I have some seriously beautiful friends. Friends with long legs. Friends with translucently pale skin. Friends with interesting faces and luxuriously thick heads of hair. They know how to dress, these friends, and have that mystically quality of looking put-together without as if they tried to look put together. They walk with an elegant, confident stride. They can go without make-up, have enviable tiny waists and project an air of confidence that's hard to ignore.
There is no question that when I'm with these women, I'm the odd one out. I am not statuesque nor tall like most of them are. My hair refuses to be coaxed into submission, and becomes rebelliously disheveled the longer the day drags on. And it's red - aggressively red. Without mascara, I look half-asleep. And I have a few very prominent tattoos that make me appear both quirky and slightly dangerous.
But I like spending time with these women. We meet over drinks and laugh and share appetizers and gossip about blogging stuff. But we've rarely gone shopping together. I was thinking about this when I wrote last week's post regarding shopping as a female bonding activity. Then I came upon an article in the Huffington Post that's somewhat related. According to a study conducted by Science Daily, as reported in the Journal of Consumer Research, new research shows that when you feel unhappy about your body while trying on an outfit in a store and you see an attractive customer or salesperson wearing that same outfit, you are less likely to buy it.
The authors of the paper write:
"If [the low self-esteem customer] sees a dress on an attractive consumer in the store and is trying on the same dress herself, as she looks in the mirror she now thinks to herself, 'That dress is really cute and stylish on me, but compared to her, I look terrible!'"For this phenomenon to occur, both parties needed to be wearing the same item. In the study, the negative evaluations did not occur if the other shopper was merely carrying the item or if consumers didn't try on the item but saw someone else wearing it. It should also be noted that the sample population the study relied on had low body image to begin with, and as a result, the findings only apply when shoppers have low self-esteem before entering a store. But I found it compelling that we, as consumers, are so influenced by the shoppers (and salespeople) around us that they might prevent us from making a purchase. That's because consumers take in social cues when shopping, meaning even if a shopper thinks a shirt looks stylish on the rack or on another person wearing the item in a store, when the shopper tries on the item, he or she has a tendency to think, "I look terrible compared to the good-looking person who had this on!"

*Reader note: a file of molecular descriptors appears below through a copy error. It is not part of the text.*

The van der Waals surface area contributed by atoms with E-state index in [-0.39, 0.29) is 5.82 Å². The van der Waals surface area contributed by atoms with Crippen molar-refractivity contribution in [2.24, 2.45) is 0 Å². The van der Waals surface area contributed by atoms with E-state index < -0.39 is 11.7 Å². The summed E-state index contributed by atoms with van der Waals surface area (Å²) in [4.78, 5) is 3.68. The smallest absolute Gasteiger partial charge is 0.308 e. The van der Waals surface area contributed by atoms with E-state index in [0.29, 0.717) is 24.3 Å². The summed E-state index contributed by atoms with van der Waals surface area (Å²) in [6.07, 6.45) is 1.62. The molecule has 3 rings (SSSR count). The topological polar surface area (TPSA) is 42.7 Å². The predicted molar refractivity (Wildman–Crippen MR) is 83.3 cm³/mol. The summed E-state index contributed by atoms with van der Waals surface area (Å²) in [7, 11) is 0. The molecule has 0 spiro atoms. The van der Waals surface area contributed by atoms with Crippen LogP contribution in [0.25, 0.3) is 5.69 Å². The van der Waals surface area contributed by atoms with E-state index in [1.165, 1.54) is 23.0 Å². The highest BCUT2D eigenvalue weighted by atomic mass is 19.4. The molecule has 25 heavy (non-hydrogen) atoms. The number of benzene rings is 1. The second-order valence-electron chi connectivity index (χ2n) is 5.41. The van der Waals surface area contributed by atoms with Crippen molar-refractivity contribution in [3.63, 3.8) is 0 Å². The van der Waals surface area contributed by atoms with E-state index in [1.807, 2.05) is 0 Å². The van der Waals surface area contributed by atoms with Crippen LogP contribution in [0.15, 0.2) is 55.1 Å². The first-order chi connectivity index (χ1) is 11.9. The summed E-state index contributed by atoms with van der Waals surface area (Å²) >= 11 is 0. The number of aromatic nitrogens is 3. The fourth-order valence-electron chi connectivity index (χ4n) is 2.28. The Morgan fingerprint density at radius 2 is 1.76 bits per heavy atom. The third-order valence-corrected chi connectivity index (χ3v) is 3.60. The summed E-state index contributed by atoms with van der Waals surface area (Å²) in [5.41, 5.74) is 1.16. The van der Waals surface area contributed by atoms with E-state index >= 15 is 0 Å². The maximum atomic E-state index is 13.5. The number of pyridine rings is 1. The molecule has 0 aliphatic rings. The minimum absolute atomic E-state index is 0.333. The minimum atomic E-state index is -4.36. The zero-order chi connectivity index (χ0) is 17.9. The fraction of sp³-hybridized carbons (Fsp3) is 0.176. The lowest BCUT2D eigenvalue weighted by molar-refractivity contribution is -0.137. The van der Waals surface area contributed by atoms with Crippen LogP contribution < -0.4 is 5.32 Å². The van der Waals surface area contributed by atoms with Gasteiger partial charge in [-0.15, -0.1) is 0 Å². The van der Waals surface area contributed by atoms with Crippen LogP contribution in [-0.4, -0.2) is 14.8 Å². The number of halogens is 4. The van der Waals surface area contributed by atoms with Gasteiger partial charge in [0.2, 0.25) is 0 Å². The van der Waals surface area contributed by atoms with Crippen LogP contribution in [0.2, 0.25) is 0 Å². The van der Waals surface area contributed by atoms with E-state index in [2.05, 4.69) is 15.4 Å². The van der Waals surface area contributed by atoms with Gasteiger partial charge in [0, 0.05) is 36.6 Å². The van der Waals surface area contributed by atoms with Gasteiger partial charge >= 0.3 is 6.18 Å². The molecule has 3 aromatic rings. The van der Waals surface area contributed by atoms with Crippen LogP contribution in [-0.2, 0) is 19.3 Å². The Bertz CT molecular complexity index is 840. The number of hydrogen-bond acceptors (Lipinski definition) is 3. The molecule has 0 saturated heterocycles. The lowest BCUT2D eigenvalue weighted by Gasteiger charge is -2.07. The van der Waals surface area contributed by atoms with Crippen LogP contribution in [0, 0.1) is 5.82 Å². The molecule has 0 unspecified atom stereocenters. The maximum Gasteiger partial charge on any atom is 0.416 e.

The study concludes that retailers should design their stores so shoppers can try on clothes without having to leave private dressing rooms and be distracted by other people. It also questions whether employees should be required to wear a brand's clothing. States like California already have laws in place to prevent brands such as Abercrombie, Gap and Polo Ralph Lauren from requiring their employees to buy and wear their clothes, but there are no laws requiring stores to have private dressing rooms
It is nearly an impossible task to avoid comparing yourself to other women when we're wearing the same clothes as they are. In addition, when we're already struggling with low self-esteem, concurrent body image issues aren't that far behind. When I'm feeling especially low about how look (which is approximately 75% of the time) the last thing I want to do is examine how I stack up to my gorgeous friends or customers wearing the same clothes. Women with low opinions of their physical appearance are at a greater risk for negative effects from any sort of media or environmental influence, whether it's advertisements with skinny models or commercials related to dieting or weight loss.
I'm wondering what you think of the results of this study. Do you think attractive customers and salespeople influence the buying habits of consumers? Would you be less inclined to make a purchase if you saw someone attractive trying on the same clothes you're considering? How much of a influence do you believe low self-esteem and body image plays into buying habits? Are you less likely to buy when you're having negative thoughts about your appearance?
In case you missed it:
I currently have TWO giveaways running this week!
- Win a pack of custom business cards from UPrinting (giveaway ends on October 5th.)
- Win a Missoni for Target winter gift set (giveaway ends October 7th.)